Villaraigosa said the card would serve as an official identification for many of the 4.3 million immigrants living in LA, mirroring similar programs in place in San Francisco, Oakland and a few other California cities.
"It will be an official ID," Villaraigosa told the Los Angeles Times. "It will be as strong an effort as San Francisco's."
The ATM component of the proposed card would make it easier for immigrants to open bank accounts rather than carrying their cash around, making them less-tempting targets for muggers, proponents of the plan said.
Immigrant advocates said the ID card would help immigrants get access to schools and city services as well as the banking sector regardless of their immigration status. It would also make immigrants less reluctant to report criminal activity to the police, they contended.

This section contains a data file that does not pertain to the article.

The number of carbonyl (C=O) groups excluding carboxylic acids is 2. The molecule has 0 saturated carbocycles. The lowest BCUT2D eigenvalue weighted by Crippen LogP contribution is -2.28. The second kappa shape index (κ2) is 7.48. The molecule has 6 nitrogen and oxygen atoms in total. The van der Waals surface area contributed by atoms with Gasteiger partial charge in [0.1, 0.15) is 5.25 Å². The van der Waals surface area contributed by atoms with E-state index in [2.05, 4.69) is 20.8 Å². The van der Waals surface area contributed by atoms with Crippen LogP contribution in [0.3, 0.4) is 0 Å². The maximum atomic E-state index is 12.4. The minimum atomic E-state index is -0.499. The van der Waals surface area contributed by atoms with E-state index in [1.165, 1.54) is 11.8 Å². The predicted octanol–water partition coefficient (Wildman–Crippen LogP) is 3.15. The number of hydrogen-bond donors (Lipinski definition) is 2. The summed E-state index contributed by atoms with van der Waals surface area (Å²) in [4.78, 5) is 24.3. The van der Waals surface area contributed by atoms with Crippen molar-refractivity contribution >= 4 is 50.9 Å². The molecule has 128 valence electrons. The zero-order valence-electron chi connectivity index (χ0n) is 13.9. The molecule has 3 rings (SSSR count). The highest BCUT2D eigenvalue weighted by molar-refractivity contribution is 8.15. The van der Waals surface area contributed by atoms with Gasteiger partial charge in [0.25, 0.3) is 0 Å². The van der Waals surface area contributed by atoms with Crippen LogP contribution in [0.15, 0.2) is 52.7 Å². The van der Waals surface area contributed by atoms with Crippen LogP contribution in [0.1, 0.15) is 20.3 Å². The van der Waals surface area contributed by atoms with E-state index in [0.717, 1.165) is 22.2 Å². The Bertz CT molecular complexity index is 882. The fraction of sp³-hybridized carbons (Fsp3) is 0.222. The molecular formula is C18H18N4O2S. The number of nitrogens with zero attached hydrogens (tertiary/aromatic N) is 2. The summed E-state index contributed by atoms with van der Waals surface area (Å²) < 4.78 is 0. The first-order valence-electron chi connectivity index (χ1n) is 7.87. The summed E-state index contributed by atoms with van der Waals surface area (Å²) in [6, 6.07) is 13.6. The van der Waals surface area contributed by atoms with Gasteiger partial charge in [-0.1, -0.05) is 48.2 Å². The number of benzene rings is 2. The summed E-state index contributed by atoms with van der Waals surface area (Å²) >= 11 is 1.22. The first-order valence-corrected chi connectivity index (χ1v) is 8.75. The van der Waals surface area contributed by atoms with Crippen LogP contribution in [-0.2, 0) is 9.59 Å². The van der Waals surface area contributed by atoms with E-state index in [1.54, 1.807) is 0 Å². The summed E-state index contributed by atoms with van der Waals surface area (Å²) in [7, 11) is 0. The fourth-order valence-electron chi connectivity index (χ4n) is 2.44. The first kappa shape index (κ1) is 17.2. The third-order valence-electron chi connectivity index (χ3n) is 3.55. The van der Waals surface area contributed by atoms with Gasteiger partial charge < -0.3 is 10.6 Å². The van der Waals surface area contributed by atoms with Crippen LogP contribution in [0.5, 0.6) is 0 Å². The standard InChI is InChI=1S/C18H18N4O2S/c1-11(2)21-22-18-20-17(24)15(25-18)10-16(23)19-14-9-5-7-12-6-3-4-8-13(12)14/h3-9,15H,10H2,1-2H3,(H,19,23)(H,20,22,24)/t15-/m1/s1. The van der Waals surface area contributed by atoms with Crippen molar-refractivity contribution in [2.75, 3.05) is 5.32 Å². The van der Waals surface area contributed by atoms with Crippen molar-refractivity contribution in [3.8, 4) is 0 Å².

Critics of the plan call it an accommodation of undocumented immigrants who are breaking the law.
"The feeling was there are other ways for people who don't have documents to open bank accounts, and this is really a federal policy, not a city policy," said Dr. Sid Gold, a member of a neighborhood council that voted to oppose the plan.
The City Council will discuss the plan at its Tuesday meeting, the Times said.